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Invitech Looking to Grow on Accelerating Digital Transformation

Telco

The COVID-19 pandemic saw a short-term spike in demand for additional bandwidth and security services, but in the long run it will likely have a much more meaningful impact on the adaptation of digital transformation, Gerald Grace, CEO of Invitech ICT Services Ltd., tells the Budapest Business Journal.

Gerald Grace

“We see digital transformation accelerating because of COVID. Our customers are integrating digital technology into more areas of their business. Their motivations include accelerating revenue growth, improved efficiency and security,” Grace says in an exclusive interview, conducted, appropriately enough for an ICT company, via a video conference call.

Invitech’s business is built around two pillars, an Infrastructure Business Unit, responsible for development and management of datacenter, fiber and radio communication assets and serving the so-called “carrier customers” (domestic and international service providers who use Invitech’s services to serve their own end users); and an Enterprise Services Business Unit, which serves corporate customers, adding technology and knowhow on top of owned infrastructure to deliver complex bundled ICT managed service solutions.

“We provide our customers the building blocks that enable their digital transformation; communications infrastructure, technology and skilled ICT staff. We are very positive about the future because we see many opportunities to help our customers in the coming months and years,” says Grace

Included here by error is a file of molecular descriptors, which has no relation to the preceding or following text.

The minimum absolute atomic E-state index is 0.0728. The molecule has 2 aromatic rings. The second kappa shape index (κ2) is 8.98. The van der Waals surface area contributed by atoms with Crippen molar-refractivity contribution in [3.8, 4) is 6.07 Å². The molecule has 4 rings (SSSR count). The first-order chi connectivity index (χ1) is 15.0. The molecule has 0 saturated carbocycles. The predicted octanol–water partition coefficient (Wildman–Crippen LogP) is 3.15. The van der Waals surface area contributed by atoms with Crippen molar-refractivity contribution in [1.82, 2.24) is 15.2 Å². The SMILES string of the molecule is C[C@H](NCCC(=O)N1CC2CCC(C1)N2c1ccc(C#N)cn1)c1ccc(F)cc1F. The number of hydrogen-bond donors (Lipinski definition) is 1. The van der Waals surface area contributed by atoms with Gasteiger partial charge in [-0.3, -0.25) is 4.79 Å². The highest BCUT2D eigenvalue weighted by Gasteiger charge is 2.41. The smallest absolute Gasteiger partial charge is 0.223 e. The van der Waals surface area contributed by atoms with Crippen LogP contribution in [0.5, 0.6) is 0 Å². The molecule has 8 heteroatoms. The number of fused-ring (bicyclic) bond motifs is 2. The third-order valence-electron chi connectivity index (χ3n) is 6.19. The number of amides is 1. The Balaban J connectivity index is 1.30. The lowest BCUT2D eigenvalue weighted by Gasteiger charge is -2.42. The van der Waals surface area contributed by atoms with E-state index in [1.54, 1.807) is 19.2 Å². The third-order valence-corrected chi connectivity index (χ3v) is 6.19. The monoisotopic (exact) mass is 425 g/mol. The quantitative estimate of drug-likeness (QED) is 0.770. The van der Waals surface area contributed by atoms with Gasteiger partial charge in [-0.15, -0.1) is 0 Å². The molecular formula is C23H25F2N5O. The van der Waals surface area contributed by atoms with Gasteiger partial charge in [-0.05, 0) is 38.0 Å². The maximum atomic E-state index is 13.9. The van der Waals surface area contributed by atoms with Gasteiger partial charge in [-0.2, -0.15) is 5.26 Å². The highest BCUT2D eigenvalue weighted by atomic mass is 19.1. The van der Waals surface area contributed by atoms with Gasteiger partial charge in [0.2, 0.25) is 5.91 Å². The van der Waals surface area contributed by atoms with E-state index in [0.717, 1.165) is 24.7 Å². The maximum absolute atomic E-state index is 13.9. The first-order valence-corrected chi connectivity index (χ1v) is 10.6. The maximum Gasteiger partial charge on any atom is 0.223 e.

He does not expect the number of clients to grow significantly (he says Invitech has relationships going back years with most), but he does think they will invest more. He points out that not all businesses have been as hard hit as tourism and hospitality; the automakers, for example, which initially closed down operations, have now largely bounced back. Many of the larger companies in Hungary are also well capitalized, the CEO argues, meaning they have the money to invest into their digital transformation.

“They are using this opportunity to move along faster, and that is where we see benefit from the lift they are going to give us in terms of the increased demand for managed telecommunication and ICT services,” Grace explains. Does that also point to a potential problem for Hungary, in seeing the digital divide between SMEs and larger players, already an area of concern, further widen?

“I think it potentially does, and the government is aware of this. They need to work, and I think they are, to make sure this gap does not widen. Large corporates in Hungary are frequently involved in export; they are competing against others who are further along the [digital transformation] journey than they are and obviously that is another reason why they are willing to move faster.”

The SMEs themselves are not a direct concern of Invitech, given its focus is on large and mid-size corporations. “Of our 5,500 customers, the largest 1,000 make up more than half of our business,” Grace, the company’s CFO before he took on the CEO’s role, explains. But there is an indirect impact: Hungary’s SMEs need to be able to serve the larger companies, and without the digital transformation of the former as well as the latter, they could lose competitiveness.